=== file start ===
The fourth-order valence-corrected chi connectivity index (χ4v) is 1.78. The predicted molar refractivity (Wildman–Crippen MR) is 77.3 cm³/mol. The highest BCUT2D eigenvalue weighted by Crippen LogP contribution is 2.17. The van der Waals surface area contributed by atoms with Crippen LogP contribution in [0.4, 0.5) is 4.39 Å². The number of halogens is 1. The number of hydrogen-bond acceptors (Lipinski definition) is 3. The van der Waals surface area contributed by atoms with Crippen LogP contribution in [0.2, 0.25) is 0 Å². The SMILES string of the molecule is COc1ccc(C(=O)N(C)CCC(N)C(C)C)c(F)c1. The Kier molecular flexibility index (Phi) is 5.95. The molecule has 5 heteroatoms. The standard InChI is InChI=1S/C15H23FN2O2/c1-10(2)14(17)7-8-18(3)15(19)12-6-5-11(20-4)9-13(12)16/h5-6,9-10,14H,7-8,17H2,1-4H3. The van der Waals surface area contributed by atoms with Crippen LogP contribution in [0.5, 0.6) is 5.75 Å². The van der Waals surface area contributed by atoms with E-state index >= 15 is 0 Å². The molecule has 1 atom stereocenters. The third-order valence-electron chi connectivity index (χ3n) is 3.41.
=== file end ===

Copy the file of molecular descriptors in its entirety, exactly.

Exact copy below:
The fourth-order valence-corrected chi connectivity index (χ4v) is 1.78. The predicted molar refractivity (Wildman–Crippen MR) is 77.3 cm³/mol. The highest BCUT2D eigenvalue weighted by Crippen LogP contribution is 2.17. The van der Waals surface area contributed by atoms with Crippen LogP contribution in [0.4, 0.5) is 4.39 Å². The number of halogens is 1. The number of hydrogen-bond acceptors (Lipinski definition) is 3. The van der Waals surface area contributed by atoms with Crippen LogP contribution in [0.2, 0.25) is 0 Å². The SMILES string of the molecule is COc1ccc(C(=O)N(C)CCC(N)C(C)C)c(F)c1. The Kier molecular flexibility index (Phi) is 5.95. The molecule has 5 heteroatoms. The standard InChI is InChI=1S/C15H23FN2O2/c1-10(2)14(17)7-8-18(3)15(19)12-6-5-11(20-4)9-13(12)16/h5-6,9-10,14H,7-8,17H2,1-4H3. The van der Waals surface area contributed by atoms with Crippen LogP contribution in [0.5, 0.6) is 5.75 Å². The van der Waals surface area contributed by atoms with E-state index >= 15 is 0 Å². The molecule has 1 atom stereocenters. The third-order valence-electron chi connectivity index (χ3n) is 3.41.